Atmospheric CO2 hit 800.000- year high: CSIRO

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Atmospheric CO2 levels hit 800,000-year high: CSIRO

Updated March 14, 2012 09:32:28

Carbon dioxide levels in the atmosphere are now higher than at any time in the last 800,000 years, while the last decade in Australia was the warmest on record, CSIRO scientists say.

The findings are released in the CSIRO’s annual State of the Climate report, which has been released today.

The report says Australia’s annual-average daily maximum temperatures have increased by 0.75 degrees Celsius since 1910.

Australian temperatures are forecast to rise by between 1C and 5C by 2070 “when compared with the climate of recent decades.”

But CSIRO says 2010 and 2011 were the coolest years recorded since 2001, because of two consecutive La Nina events.

Dr Karl Breganza from the Bureau of Meteorology says that while 2010 and 2011 were slightly cooler due to high rainfall, temperatures are still increasing.

“Australia tends to be cooler during periods where you have intense rainfall. But despite that, the last decade was still the warmest decade that we’ve recorded in Australia,” he said.

“We’ve actually started to see an increase in the amount of stations, weather stations that are recording their monthly maximum temperatures.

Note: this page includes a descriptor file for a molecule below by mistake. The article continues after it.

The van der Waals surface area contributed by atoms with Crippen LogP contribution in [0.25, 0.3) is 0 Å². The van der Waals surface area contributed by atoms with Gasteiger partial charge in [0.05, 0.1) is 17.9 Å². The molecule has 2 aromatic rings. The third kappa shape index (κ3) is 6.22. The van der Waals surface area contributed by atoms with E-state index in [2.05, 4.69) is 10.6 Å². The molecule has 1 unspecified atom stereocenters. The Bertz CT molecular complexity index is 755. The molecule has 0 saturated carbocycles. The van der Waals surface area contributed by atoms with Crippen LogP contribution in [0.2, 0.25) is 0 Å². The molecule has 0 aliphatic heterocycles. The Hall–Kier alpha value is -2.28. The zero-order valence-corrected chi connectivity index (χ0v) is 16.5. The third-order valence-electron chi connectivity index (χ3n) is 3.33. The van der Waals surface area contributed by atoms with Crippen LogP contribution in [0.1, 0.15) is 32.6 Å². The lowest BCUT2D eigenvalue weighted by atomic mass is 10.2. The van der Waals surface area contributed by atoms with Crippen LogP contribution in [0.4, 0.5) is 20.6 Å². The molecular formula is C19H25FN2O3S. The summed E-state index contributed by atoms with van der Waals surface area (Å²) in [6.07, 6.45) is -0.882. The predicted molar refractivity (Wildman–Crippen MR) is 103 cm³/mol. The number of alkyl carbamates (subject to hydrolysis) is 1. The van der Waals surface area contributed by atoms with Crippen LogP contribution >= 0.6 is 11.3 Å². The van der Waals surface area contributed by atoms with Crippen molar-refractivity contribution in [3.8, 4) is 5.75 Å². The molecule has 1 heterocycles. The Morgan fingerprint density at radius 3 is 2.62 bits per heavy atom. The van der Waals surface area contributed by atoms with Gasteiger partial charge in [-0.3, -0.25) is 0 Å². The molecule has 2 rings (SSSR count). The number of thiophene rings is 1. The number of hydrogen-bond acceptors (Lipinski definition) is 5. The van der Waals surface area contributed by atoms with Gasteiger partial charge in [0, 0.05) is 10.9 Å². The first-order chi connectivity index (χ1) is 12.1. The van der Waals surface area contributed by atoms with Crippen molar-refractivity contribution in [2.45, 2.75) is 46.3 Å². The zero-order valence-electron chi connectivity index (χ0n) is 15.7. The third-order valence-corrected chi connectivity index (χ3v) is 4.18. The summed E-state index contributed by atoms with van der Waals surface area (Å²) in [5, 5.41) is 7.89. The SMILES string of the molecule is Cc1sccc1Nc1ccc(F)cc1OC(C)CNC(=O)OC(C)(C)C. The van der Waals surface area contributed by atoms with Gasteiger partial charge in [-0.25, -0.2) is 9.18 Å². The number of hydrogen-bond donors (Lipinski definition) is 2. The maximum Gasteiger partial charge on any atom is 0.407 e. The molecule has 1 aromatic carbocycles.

“So the highest temperatures on record are occurring with greater frequency and over greater areas of Australia.”


See how sea levels are changing near you with ABC Environment’s interactive tool, based on CSIRO data.


CSIRO senior research scientist Dr Paul Fraser says the amount of carbon in the atmosphere has reached 390 parts per million.

“We find no evidence going back 800,000 years of CO2 levels above 300 parts per million,” he said.

Dr Breganza says the pace of climate change is alarming.

“In the geological history of earth, global changes of this magnitude happen very rarely,” he said.

The report says the projected increases in temperature will lead to floods, droughts, and extreme cyclones.

And it says global sea levels continued to rise, with the CSIRO putting them at 210 millimetres higher than they were in 1880.

Dr Braganza hopes the report will convince people the climate is warming and that the pace of change is worrying.

“Global changes of this magnitude happen very rarely. They happen when asteroids strike, they happen when there’s planetary volcanic activity,” he said.

“They’re happening now because we’re digging up fossil fuels and basically burning them all. And we’re doing that very, very rapidly.

“And that transition system has a lot of unknowns in it, a lot of nasty surprises.”

Topics:climate-change, greenhouse-gas, air-pollution, science-and-technology, environment, australia

First posted March 14, 2012 07:13:27

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